European manufacturers of telecommunications equipment, telecom operators and regulators face ever-increasing customer demands in terms of higher data rates and energy consumption. Higher data rates translate to energy consumption as well as higher frequencies for amplifiers, integrated circuits and printed circuit boards (PCBs). The widespread implementation of future communications such as 5th generation (5G) and Connected Autonomous Vehicles (CAVs) presents challenges for the developed technology as electronic radio frequency (RF) components, circuits, subsystems and systems must be characterised and demonstrate good performance in “real world” operating conditions. However, European NMIs/DIs currently lack the capacity to carry out such RF measurements necessary to support the communications sector. This project will address this issue by developing measurement capabilities that enable devices and systems to be electrically tested under realistic (i.e. end-user) operating conditions, including appropriate environmental conditions.
Industry is one of the pillars of the European economy – the manufacturing sector in the EU accounts for 2 million enterprises, 33 million jobs and 60 % of productivity growth. Digitising European industry is one of the key strategies of the European Commission (EC) and communications technologies such as the Internet of Things (IoT) and 5th generation (5G), play a very important role in this. The rollout of the global 5G communications infrastructure is now well under way in several parts of the world and is set to continue during much of this decade as more countries have access to this new global network. 5G subscriptions are expected to grow from 190 million in 2020 to 2.8 billion by 2025 and 5G is expected to carry nearly half of the world’s mobile data by 2025. Europe is currently lagging behind other world regions in the communications sector, as has been shown with the implementation of 5G, and this technology power shift has caused disharmony between nations. To regain Europe’s place in the forefront of future communications, direct investment in this area is urgently needed.
European NMIs need to develop and provide capabilities and solutions to the challenges that European industry is currently facing. For example, the development of device characterisation under real-world environmental conditions is critical for active devices to be used successfully in future communications applications. In addition, the production of antennas integrated on-chip, new high-frequency probing techniques and measurements of devices subjected to modulated signals are also essential for next generation millimetre wave communications systems.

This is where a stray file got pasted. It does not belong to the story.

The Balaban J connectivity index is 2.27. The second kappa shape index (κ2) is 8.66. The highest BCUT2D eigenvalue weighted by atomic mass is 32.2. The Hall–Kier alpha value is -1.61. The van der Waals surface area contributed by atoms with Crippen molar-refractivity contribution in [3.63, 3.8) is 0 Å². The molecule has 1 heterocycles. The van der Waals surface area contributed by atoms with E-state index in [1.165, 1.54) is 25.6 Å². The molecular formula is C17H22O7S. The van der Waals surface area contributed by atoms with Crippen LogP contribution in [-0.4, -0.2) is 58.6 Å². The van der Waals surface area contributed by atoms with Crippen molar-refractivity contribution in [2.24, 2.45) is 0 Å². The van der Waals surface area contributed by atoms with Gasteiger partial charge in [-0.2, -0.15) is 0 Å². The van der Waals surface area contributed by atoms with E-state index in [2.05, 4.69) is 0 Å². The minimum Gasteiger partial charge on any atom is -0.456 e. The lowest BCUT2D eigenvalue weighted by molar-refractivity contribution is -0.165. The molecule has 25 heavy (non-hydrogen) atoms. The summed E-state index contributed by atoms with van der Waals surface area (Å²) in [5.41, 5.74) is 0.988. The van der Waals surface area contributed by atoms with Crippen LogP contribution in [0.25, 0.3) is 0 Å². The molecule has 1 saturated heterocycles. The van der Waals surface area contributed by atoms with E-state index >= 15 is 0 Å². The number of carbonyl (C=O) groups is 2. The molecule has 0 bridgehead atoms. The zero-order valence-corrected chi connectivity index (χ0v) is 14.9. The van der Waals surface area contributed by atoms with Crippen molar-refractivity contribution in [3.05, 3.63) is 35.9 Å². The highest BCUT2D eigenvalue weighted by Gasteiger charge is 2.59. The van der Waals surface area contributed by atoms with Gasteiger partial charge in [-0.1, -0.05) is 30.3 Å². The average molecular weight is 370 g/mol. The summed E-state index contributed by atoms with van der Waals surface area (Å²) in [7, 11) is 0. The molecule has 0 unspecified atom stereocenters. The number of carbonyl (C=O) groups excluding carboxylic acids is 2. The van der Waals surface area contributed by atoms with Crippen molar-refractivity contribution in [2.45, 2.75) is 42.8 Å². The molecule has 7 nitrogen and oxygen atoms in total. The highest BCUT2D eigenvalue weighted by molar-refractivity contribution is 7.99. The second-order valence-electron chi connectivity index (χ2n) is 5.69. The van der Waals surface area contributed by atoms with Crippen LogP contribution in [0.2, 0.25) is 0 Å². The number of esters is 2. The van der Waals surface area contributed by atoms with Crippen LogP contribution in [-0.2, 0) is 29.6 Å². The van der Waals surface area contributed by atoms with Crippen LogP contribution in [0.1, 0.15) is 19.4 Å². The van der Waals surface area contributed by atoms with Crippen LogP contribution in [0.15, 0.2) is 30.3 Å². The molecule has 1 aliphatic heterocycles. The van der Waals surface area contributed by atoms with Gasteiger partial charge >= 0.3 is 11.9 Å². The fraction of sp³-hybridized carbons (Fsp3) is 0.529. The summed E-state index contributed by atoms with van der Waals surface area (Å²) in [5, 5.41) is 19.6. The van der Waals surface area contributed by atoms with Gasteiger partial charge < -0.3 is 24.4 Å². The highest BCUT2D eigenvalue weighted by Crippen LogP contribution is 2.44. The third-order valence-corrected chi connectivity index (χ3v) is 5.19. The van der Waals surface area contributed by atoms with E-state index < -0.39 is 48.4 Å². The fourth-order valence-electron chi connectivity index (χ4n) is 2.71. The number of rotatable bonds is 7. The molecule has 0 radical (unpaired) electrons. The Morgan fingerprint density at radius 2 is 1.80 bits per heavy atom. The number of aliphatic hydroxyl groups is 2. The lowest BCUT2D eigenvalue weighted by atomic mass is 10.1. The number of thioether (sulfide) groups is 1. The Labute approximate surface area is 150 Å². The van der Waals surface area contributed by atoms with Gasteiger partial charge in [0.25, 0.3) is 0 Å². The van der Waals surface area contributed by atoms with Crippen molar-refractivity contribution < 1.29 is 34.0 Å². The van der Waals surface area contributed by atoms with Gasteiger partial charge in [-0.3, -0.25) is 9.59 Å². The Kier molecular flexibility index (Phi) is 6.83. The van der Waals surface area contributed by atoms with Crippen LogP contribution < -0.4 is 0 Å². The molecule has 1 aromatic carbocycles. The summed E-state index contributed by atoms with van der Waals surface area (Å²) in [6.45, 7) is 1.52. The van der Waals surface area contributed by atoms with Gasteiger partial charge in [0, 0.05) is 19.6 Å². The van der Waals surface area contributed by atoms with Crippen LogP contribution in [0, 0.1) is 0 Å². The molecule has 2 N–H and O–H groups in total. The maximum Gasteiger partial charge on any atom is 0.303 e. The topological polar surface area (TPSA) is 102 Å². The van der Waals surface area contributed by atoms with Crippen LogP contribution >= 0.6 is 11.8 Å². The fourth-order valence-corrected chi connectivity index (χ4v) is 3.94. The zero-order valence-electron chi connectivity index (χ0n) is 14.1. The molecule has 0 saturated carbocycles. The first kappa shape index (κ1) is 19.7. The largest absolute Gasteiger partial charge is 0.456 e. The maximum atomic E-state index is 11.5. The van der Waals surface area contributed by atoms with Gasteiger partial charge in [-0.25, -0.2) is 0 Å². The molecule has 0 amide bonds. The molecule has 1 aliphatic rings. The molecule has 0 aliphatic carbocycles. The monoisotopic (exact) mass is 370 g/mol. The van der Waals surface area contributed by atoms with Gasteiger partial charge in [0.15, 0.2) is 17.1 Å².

Further to this, problems in communications systems due to Passive Inter-Modulation (PIM) are growing in telecommunications base stations, as more power and wider bandwidths are required to transmit higher data rates. Therefore, it is essential that reliable measurement capabilities are established within Europe to enable evaluation and validation of devices in these real-world testing scenarios.
The project will concentrate on the issues currently faced by the industry for future communications applications and its overall goal is to evaluate active circuits, PCBs, signal- and power-integrity in FPGAs and PIM and to investigate the effects of different temperatures and humidities corresponding to real-world environmental operating conditions. The specific objectives of the project are as follows:
- To characterise active devices (e.g. transistors realised in Gallium-Nitride (GaN), Silicon-Germanium (SiGe) and Complementary Metal-Oxide-Semiconductor (CMOS) technologies) and circuits, particularly high-power amplifiers (HPA), under realistic operating conditions (i.e. non-50 Ω) at frequencies that include the millimetre-wave bands (e.g. to at least 200 GHz). The characterisation will include the linearity response of the devices and encompass multi-physics methods, mixed domain measurements (combining digital- and analogue-domains), new probing techniques and assessments of antennas integrated on-chip.
- To evaluate the impact of signal-integrity (SI) and power-integrity (PI) on Field-Programmable Gate Array (FPGA) chips, including the quantification of effects caused by electromagnetic interference (EMI) on high-speed digital circuits during operation. This should include i) the design of rules for the location of components (e.g. integrated circuits) on chip and on printed circuit boards (PCBs) based on in-situ assessments of performance; and ii) the development of methods to validate test data and assess parasitic effects due to components operating simultaneously in close proximity on chip.
- To assess the system operation performance in real world and harsh environments (e.g. below- and above-ambient temperatures, different climate conditions and changing levels of relative humidity (RH). This will include the development of methods for assessing the performance of the electronic components and circuits in diverse operating applications (e.g. Connected and Autonomous Vehicles (CAVs) and New Space).
- To develop and validate novel measurement methods to evaluate the PIM of RF electrical signals used in communications systems. These methods will be suited for industry-grade connectors (e.g. Sub-Miniature version A (SMA), 7/16 and type-N connectors, and, newer variants including the 4.3/10 connector).
- To facilitate the take up of the technology and measurement infrastructure developed in the project by the measurement supply chain (NMIs, calibration laboratories), standards developing organisations (IEEE) and end users (in the fields of telecommunications, automotive, defence, space and security).